Signs Of A Mental Breakdown

Emotions unchecked over time can cause physical health issues. Psychosomatic disorder is an example of the body’s reaction to an increased emotion that was sustained long enough to cause the body damage. Unexplained body aches and pain is your body reacting to the constant stress. If you are experiencing this, it could be a sign of a mental breakdown, and you should consult with your doctor.

How to Recognize and Treat the Symptoms of a Nervous Breakdown

A nervous breakdown is often triggered by intense stress and can cause both psychological and physical symptoms. A doctor may recommend a combination of treatment options, which could include talk therapy, medications, and lifestyle changes.

A “nervous breakdown” or “mental breakdown” is a term used to describe a period of intense mental distress or illness that occurs suddenly. During this period, you may be unable to function in your everyday life.

A nervous breakdown can be caused by several triggers, including:

  • major life changes
  • lack of sleep
  • financial problems
  • abuse
  • increased stress levels, or burnout
  • a sudden tragedy

This term was once used to refer to a wide variety of mental health conditions, including:

“Nervous breakdown” is not a medical term or official diagnosis of a specific condition. It doesn’t have one agreed-upon definition but is instead used by many people to describe intense symptoms of stress and an inability to cope with life’s challenges.

What others see as a nervous breakdown can also be an undiagnosed mental health condition.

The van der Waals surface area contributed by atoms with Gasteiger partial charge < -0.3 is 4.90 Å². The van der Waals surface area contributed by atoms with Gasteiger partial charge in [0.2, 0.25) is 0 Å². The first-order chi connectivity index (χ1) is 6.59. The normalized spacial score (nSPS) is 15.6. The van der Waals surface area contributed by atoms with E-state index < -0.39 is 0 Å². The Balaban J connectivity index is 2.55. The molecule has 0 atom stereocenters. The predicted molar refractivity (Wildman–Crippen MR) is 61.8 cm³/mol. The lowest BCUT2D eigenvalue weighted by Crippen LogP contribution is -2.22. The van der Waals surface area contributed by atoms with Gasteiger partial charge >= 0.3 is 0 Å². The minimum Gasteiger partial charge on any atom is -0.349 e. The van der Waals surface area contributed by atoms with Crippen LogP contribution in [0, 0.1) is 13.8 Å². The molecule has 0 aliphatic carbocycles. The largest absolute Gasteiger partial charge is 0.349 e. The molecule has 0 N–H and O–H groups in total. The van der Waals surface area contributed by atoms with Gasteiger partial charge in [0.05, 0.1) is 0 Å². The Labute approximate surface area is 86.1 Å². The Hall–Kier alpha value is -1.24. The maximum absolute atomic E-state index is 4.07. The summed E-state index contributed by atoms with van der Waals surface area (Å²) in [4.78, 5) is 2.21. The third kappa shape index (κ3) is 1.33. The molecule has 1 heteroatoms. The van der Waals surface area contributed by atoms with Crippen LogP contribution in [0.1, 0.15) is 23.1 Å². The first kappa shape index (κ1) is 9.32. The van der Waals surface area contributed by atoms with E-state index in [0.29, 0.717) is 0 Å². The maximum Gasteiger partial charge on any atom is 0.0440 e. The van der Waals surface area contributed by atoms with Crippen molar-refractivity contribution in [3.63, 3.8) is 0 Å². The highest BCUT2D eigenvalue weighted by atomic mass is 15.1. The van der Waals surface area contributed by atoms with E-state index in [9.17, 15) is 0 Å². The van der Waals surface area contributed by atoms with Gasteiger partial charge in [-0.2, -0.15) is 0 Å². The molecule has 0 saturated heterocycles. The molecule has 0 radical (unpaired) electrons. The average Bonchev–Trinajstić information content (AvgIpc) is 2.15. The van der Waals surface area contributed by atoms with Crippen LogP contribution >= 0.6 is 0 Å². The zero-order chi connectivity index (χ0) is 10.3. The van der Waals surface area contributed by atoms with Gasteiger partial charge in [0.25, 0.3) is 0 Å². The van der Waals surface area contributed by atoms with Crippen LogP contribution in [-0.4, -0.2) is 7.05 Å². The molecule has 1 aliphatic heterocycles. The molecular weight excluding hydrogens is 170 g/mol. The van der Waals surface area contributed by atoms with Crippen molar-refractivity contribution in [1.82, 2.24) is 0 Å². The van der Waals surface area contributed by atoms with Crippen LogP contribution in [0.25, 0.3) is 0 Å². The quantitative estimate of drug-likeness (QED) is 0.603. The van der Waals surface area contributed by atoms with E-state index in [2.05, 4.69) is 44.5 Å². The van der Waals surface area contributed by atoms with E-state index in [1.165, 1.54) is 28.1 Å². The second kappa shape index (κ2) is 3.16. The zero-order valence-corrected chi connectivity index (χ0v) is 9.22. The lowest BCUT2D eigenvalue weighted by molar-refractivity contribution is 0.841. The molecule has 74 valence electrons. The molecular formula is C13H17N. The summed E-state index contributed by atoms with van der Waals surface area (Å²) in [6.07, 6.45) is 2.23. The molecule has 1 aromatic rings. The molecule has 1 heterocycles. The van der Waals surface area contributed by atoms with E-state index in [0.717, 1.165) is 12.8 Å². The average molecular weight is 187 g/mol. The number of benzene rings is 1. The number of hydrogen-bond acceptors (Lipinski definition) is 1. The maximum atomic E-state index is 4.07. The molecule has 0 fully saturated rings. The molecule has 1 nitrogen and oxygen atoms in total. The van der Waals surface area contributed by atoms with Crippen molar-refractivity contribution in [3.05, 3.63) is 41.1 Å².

How to find help for a nervous breakdown

If you think that you or someone you know may be experiencing this, call the Substance Abuse and Mental Health Services Administration (SAMHSA) at 800-622-4357. Resources include:

  • a free 24-hour informational helpline
  • information about mental health
  • a treatment services locator

The signs of a nervous breakdown vary from person to person. The underlying cause can also affect the types of symptoms you experience. You may experience symptoms that are:

  • physical
  • psychological
  • behavioral

Since the term “nervous breakdown” is not used in the medical community, this mental state been described with a wide variety of symptoms that tend to appear suddenly.

Symptoms of depression or anxiety

Some people may experience symptoms of depression or anxiety as a result of prolonged stress.

Possible symptoms of depression include :

  • feeling persistently sad or hopeless
  • feeling guilty or worthless
  • low energy or fatigue
  • loss of interest in hobbies or activities
  • thoughts of suicide or self-harm

Meanwhile, symptoms of anxiety may include :

  • feeling on edge or restless
  • irritability